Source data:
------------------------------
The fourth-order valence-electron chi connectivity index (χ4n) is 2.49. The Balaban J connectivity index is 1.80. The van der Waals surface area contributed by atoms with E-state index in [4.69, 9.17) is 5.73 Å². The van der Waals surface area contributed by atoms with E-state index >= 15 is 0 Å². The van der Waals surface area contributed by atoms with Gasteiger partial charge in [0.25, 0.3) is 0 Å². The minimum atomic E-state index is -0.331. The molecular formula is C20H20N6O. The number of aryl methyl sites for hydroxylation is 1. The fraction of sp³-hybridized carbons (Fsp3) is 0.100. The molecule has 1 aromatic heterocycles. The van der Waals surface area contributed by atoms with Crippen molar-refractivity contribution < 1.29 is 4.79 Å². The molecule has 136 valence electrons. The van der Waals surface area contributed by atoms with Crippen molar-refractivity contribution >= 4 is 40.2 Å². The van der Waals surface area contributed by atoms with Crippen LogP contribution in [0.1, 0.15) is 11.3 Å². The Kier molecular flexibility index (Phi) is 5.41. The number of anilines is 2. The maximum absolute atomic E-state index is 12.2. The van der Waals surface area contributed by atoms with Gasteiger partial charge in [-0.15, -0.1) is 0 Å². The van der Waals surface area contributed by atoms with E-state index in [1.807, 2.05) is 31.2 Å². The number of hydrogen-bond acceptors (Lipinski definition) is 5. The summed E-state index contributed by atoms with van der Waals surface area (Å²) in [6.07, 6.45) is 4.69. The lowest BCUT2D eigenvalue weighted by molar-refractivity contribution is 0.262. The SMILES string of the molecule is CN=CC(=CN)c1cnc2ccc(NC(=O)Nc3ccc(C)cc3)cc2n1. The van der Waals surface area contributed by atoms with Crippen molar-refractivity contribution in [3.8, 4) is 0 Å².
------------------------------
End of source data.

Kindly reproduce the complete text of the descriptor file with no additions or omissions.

The fourth-order valence-electron chi connectivity index (χ4n) is 2.49. The Balaban J connectivity index is 1.80. The van der Waals surface area contributed by atoms with E-state index in [4.69, 9.17) is 5.73 Å². The van der Waals surface area contributed by atoms with E-state index >= 15 is 0 Å². The van der Waals surface area contributed by atoms with Gasteiger partial charge in [0.25, 0.3) is 0 Å². The minimum atomic E-state index is -0.331. The molecular formula is C20H20N6O. The number of aryl methyl sites for hydroxylation is 1. The fraction of sp³-hybridized carbons (Fsp3) is 0.100. The molecule has 1 aromatic heterocycles. The van der Waals surface area contributed by atoms with Crippen molar-refractivity contribution < 1.29 is 4.79 Å². The molecule has 136 valence electrons. The van der Waals surface area contributed by atoms with Crippen molar-refractivity contribution >= 4 is 40.2 Å². The van der Waals surface area contributed by atoms with Crippen LogP contribution in [0.1, 0.15) is 11.3 Å². The Kier molecular flexibility index (Phi) is 5.41. The number of anilines is 2. The maximum absolute atomic E-state index is 12.2. The van der Waals surface area contributed by atoms with Gasteiger partial charge in [-0.15, -0.1) is 0 Å². The van der Waals surface area contributed by atoms with E-state index in [1.807, 2.05) is 31.2 Å². The number of hydrogen-bond acceptors (Lipinski definition) is 5. The summed E-state index contributed by atoms with van der Waals surface area (Å²) in [6.07, 6.45) is 4.69. The lowest BCUT2D eigenvalue weighted by molar-refractivity contribution is 0.262. The SMILES string of the molecule is CN=CC(=CN)c1cnc2ccc(NC(=O)Nc3ccc(C)cc3)cc2n1. The van der Waals surface area contributed by atoms with Crippen molar-refractivity contribution in [3.8, 4) is 0 Å².